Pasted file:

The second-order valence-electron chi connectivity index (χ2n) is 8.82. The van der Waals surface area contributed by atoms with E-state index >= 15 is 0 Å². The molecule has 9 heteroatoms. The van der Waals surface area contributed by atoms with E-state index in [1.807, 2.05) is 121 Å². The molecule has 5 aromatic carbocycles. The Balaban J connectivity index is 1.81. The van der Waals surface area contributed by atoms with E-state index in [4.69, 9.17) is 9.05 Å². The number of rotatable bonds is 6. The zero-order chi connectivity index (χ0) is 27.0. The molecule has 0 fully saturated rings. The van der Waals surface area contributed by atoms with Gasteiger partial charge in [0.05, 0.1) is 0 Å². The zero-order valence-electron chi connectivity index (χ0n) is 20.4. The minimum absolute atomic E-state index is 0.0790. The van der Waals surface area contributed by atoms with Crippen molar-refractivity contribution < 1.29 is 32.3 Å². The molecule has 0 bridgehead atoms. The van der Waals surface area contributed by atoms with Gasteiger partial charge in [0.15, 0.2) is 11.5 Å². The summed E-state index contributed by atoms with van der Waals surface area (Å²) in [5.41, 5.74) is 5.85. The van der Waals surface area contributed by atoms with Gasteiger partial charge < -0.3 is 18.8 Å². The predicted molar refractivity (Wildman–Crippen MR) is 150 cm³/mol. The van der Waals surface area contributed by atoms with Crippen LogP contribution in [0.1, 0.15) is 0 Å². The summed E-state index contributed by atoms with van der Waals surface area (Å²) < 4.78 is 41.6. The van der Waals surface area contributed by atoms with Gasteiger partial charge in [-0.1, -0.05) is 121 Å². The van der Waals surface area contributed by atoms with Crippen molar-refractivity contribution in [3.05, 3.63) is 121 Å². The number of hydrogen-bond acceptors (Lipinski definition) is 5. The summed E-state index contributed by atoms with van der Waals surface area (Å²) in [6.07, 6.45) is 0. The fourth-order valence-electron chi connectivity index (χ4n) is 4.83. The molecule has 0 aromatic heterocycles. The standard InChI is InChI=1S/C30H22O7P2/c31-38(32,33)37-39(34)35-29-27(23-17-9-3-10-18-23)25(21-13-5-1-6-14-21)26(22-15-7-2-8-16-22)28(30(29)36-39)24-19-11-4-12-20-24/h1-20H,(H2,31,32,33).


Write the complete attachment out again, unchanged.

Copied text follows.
The second-order valence-electron chi connectivity index (χ2n) is 8.82. The van der Waals surface area contributed by atoms with E-state index >= 15 is 0 Å². The molecule has 9 heteroatoms. The van der Waals surface area contributed by atoms with E-state index in [1.807, 2.05) is 121 Å². The molecule has 5 aromatic carbocycles. The Balaban J connectivity index is 1.81. The van der Waals surface area contributed by atoms with E-state index in [4.69, 9.17) is 9.05 Å². The number of rotatable bonds is 6. The zero-order chi connectivity index (χ0) is 27.0. The molecule has 0 fully saturated rings. The van der Waals surface area contributed by atoms with Gasteiger partial charge in [0.05, 0.1) is 0 Å². The zero-order valence-electron chi connectivity index (χ0n) is 20.4. The minimum absolute atomic E-state index is 0.0790. The van der Waals surface area contributed by atoms with Crippen molar-refractivity contribution < 1.29 is 32.3 Å². The molecule has 0 bridgehead atoms. The van der Waals surface area contributed by atoms with Gasteiger partial charge in [0.15, 0.2) is 11.5 Å². The summed E-state index contributed by atoms with van der Waals surface area (Å²) in [5.41, 5.74) is 5.85. The van der Waals surface area contributed by atoms with Gasteiger partial charge < -0.3 is 18.8 Å². The predicted molar refractivity (Wildman–Crippen MR) is 150 cm³/mol. The van der Waals surface area contributed by atoms with Crippen LogP contribution in [0.1, 0.15) is 0 Å². The summed E-state index contributed by atoms with van der Waals surface area (Å²) < 4.78 is 41.6. The van der Waals surface area contributed by atoms with Gasteiger partial charge in [-0.1, -0.05) is 121 Å². The van der Waals surface area contributed by atoms with Crippen molar-refractivity contribution in [3.05, 3.63) is 121 Å². The number of hydrogen-bond acceptors (Lipinski definition) is 5. The summed E-state index contributed by atoms with van der Waals surface area (Å²) in [6.07, 6.45) is 0. The fourth-order valence-electron chi connectivity index (χ4n) is 4.83. The molecule has 0 aromatic heterocycles. The standard InChI is InChI=1S/C30H22O7P2/c31-38(32,33)37-39(34)35-29-27(23-17-9-3-10-18-23)25(21-13-5-1-6-14-21)26(22-15-7-2-8-16-22)28(30(29)36-39)24-19-11-4-12-20-24/h1-20H,(H2,31,32,33).